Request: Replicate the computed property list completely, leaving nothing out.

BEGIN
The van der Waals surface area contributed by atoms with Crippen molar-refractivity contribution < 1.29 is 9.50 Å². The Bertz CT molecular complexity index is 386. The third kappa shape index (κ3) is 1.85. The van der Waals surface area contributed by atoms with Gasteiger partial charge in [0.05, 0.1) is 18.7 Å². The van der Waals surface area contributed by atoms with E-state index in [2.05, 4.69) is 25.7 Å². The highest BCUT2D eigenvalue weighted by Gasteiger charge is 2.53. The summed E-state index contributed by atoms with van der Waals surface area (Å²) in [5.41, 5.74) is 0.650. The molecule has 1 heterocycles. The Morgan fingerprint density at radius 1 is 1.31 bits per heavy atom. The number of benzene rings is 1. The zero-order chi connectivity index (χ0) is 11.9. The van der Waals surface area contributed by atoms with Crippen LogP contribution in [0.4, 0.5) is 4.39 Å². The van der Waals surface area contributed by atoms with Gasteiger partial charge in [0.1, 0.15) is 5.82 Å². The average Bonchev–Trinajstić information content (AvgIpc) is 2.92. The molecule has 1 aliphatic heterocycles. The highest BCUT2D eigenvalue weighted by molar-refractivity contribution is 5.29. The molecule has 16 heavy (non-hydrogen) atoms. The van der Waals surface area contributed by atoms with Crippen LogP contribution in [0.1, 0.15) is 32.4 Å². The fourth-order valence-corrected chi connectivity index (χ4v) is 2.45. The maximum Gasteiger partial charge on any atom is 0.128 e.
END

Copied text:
The van der Waals surface area contributed by atoms with Crippen molar-refractivity contribution < 1.29 is 9.50 Å². The Bertz CT molecular complexity index is 386. The third kappa shape index (κ3) is 1.85. The van der Waals surface area contributed by atoms with Gasteiger partial charge in [0.05, 0.1) is 18.7 Å². The van der Waals surface area contributed by atoms with E-state index in [2.05, 4.69) is 25.7 Å². The highest BCUT2D eigenvalue weighted by Gasteiger charge is 2.53. The summed E-state index contributed by atoms with van der Waals surface area (Å²) in [5.41, 5.74) is 0.650. The molecule has 1 heterocycles. The Morgan fingerprint density at radius 1 is 1.31 bits per heavy atom. The number of benzene rings is 1. The zero-order chi connectivity index (χ0) is 11.9. The van der Waals surface area contributed by atoms with Crippen LogP contribution in [0.4, 0.5) is 4.39 Å². The van der Waals surface area contributed by atoms with Gasteiger partial charge in [0.1, 0.15) is 5.82 Å². The average Bonchev–Trinajstić information content (AvgIpc) is 2.92. The molecule has 1 aliphatic heterocycles. The highest BCUT2D eigenvalue weighted by molar-refractivity contribution is 5.29. The molecule has 16 heavy (non-hydrogen) atoms. The van der Waals surface area contributed by atoms with Crippen LogP contribution in [0.1, 0.15) is 32.4 Å². The fourth-order valence-corrected chi connectivity index (χ4v) is 2.45. The maximum Gasteiger partial charge on any atom is 0.128 e.